Usually researchers design an attractor network and then propose its energy function, often called Lyapnov function, to analyze the network [1416], since the energy function plays a very important role in analyzing the network stability and robustness. In this paper, we design the memory dynamics in an opposite direction. We first propose an energy function and then design the attractor network. The energy function actually contains the desired memory patterns we wish to store. Different from Hopfield networks [10, 14], we introduce multiplicative algebra into the attractor network. This is biologically possible since both addition algebra and multiplication algebra are the simplest and the most widespread of all operations in the nervous system [17]. In addition, the value of our proposed energy function is nonnegative and attains zero values only at the patterns stored in the network. This makes it easy to distinguish the desired memory patterns from some other possible undesired patterns which are called spurious points [18]. It is shown that the memory patterns are stored as the stable equilibrium points of the dynamical attractor networks, which are also the local minimum points of the energy function. Compared with existing results in attractor networks [7, 10, 14], the patterns are not necessarily binary and uncorrelated in this paper. Binary patterns simplify the network design significantly as seen in [14]. Also, the uncorrelated patterns give a minimum interactions of the interactions of the network, which makes its behavior analysis much easier as seen in [7, 19].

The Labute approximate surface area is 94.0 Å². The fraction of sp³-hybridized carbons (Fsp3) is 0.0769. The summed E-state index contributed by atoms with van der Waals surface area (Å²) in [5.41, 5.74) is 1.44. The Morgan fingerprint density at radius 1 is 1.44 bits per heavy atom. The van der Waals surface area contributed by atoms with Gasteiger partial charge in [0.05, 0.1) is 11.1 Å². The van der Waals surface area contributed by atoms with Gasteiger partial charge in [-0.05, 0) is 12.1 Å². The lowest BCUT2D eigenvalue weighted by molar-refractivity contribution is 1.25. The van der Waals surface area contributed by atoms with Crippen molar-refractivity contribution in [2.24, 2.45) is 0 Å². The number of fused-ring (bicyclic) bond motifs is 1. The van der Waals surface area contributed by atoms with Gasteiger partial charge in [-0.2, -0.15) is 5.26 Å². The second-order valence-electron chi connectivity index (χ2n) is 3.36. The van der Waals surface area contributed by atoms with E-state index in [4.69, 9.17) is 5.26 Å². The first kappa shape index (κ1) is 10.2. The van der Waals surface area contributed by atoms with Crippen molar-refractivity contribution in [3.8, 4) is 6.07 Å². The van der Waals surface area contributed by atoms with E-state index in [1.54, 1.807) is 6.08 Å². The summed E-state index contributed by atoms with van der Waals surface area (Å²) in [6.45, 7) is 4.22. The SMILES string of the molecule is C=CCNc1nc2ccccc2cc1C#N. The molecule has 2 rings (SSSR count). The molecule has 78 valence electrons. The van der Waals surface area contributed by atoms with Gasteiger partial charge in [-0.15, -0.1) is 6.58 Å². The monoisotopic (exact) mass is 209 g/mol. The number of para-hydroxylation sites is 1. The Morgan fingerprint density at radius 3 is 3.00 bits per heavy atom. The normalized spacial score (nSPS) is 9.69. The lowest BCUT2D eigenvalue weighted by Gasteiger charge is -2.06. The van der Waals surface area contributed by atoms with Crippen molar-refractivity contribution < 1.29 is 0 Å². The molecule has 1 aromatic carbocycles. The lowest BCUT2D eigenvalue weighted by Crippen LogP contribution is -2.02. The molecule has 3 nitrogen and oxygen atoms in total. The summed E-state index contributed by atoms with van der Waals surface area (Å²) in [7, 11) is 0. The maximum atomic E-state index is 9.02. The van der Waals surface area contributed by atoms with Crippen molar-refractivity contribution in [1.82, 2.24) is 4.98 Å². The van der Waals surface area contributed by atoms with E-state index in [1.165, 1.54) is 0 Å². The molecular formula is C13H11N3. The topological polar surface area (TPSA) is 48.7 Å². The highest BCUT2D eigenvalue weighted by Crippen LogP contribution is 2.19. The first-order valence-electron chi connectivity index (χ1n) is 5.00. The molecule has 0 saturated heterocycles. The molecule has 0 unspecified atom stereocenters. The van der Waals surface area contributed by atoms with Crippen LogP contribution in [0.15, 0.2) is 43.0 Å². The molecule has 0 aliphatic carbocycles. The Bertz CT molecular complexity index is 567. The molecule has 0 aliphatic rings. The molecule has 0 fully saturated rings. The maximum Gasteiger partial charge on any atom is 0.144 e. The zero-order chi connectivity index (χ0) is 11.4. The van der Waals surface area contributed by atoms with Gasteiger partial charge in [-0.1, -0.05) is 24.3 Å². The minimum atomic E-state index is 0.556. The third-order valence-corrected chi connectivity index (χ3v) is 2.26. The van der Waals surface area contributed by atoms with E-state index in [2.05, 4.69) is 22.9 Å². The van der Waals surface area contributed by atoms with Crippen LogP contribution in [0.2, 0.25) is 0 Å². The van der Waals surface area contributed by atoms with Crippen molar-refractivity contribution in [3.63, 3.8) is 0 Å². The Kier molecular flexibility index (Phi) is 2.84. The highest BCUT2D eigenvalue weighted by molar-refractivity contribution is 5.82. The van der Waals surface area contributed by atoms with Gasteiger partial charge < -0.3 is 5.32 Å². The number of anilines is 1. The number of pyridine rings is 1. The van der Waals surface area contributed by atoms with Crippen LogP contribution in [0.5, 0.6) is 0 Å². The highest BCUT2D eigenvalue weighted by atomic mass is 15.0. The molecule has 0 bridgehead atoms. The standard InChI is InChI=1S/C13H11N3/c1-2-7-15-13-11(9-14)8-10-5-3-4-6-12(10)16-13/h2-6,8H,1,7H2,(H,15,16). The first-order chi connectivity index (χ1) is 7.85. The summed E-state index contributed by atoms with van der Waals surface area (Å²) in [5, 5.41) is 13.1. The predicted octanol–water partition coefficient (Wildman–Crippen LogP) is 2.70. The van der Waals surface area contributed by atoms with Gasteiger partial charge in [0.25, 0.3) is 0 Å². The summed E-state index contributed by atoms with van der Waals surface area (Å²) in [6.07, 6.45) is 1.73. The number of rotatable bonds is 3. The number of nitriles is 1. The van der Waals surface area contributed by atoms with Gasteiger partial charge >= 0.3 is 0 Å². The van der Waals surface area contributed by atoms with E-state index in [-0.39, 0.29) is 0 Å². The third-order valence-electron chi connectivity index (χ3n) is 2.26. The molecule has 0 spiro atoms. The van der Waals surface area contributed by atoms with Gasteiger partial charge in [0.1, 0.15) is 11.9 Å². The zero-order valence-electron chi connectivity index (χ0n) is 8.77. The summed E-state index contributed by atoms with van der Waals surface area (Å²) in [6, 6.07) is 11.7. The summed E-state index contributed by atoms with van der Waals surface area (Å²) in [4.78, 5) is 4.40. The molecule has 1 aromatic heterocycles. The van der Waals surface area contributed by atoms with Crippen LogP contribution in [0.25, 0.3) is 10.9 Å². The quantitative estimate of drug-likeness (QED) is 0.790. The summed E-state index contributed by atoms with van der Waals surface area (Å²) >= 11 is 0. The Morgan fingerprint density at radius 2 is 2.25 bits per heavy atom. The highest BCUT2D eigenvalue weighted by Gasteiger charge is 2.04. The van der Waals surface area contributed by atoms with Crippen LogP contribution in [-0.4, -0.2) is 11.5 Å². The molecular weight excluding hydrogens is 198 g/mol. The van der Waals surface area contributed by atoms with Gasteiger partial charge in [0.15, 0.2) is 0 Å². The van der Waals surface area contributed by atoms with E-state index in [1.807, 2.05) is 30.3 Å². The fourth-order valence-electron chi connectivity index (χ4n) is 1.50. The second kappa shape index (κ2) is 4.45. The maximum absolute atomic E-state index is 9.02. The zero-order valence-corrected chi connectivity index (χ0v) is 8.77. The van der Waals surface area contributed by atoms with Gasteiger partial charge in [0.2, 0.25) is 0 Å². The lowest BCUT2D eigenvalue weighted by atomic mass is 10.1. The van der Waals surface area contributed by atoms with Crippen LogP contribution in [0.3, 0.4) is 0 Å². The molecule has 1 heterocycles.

On the other hand, when a stimulus pattern is presented as an initial input of the dynamic system, the states of the system will converge to a particular stored attractor iteratively. This process is called associative memory retrieval. The “associative” means that the memory we retrieved was by its informational content rather than by names, addresses, or relative positions. One very touchy problem in the retrieval process is how to overcome the problem that the system states may converge to spurious points; see, for example, [18, 20]. Usually, there are two kinds of equilibrium points for a dynamic system, the stable ones and unstable ones. It is shown that only the stable equilibrium points, that is, the local minimum points, of the energy function exist in the proposed designed system. We also prove that those local minima are only the memory patterns stored in the network. Thus, the spurious points, that is, local maxima, saddle points, or other local minima which are the undesired memory patterns, can be avoided.